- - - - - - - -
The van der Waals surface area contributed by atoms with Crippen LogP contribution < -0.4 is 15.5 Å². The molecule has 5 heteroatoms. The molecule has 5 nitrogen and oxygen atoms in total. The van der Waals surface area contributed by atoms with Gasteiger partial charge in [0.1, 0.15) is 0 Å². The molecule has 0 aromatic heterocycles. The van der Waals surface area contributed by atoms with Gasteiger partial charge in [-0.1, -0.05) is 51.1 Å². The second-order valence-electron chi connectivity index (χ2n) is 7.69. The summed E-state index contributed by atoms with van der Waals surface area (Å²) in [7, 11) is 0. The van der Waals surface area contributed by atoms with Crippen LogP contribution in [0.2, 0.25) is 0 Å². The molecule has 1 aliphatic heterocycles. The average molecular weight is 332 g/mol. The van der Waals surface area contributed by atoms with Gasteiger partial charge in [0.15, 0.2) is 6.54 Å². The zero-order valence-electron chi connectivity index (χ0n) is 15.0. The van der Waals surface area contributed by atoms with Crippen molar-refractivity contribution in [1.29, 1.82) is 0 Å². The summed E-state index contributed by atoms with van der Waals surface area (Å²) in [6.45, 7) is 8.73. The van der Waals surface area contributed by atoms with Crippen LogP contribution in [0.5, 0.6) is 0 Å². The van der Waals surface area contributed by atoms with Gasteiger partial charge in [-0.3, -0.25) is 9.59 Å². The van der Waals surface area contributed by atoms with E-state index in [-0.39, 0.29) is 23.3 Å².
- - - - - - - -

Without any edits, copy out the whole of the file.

The van der Waals surface area contributed by atoms with Crippen LogP contribution < -0.4 is 15.5 Å². The molecule has 5 heteroatoms. The molecule has 5 nitrogen and oxygen atoms in total. The van der Waals surface area contributed by atoms with Gasteiger partial charge in [0.1, 0.15) is 0 Å². The molecule has 0 aromatic heterocycles. The van der Waals surface area contributed by atoms with Gasteiger partial charge in [-0.1, -0.05) is 51.1 Å². The second-order valence-electron chi connectivity index (χ2n) is 7.69. The summed E-state index contributed by atoms with van der Waals surface area (Å²) in [7, 11) is 0. The van der Waals surface area contributed by atoms with Crippen LogP contribution in [0.2, 0.25) is 0 Å². The molecule has 1 aliphatic heterocycles. The average molecular weight is 332 g/mol. The van der Waals surface area contributed by atoms with Gasteiger partial charge in [0.15, 0.2) is 6.54 Å². The zero-order valence-electron chi connectivity index (χ0n) is 15.0. The van der Waals surface area contributed by atoms with Crippen molar-refractivity contribution in [1.29, 1.82) is 0 Å². The summed E-state index contributed by atoms with van der Waals surface area (Å²) in [6.45, 7) is 8.73. The van der Waals surface area contributed by atoms with Crippen LogP contribution in [0.5, 0.6) is 0 Å². The van der Waals surface area contributed by atoms with Gasteiger partial charge in [-0.3, -0.25) is 9.59 Å². The van der Waals surface area contributed by atoms with E-state index in [-0.39, 0.29) is 23.3 Å².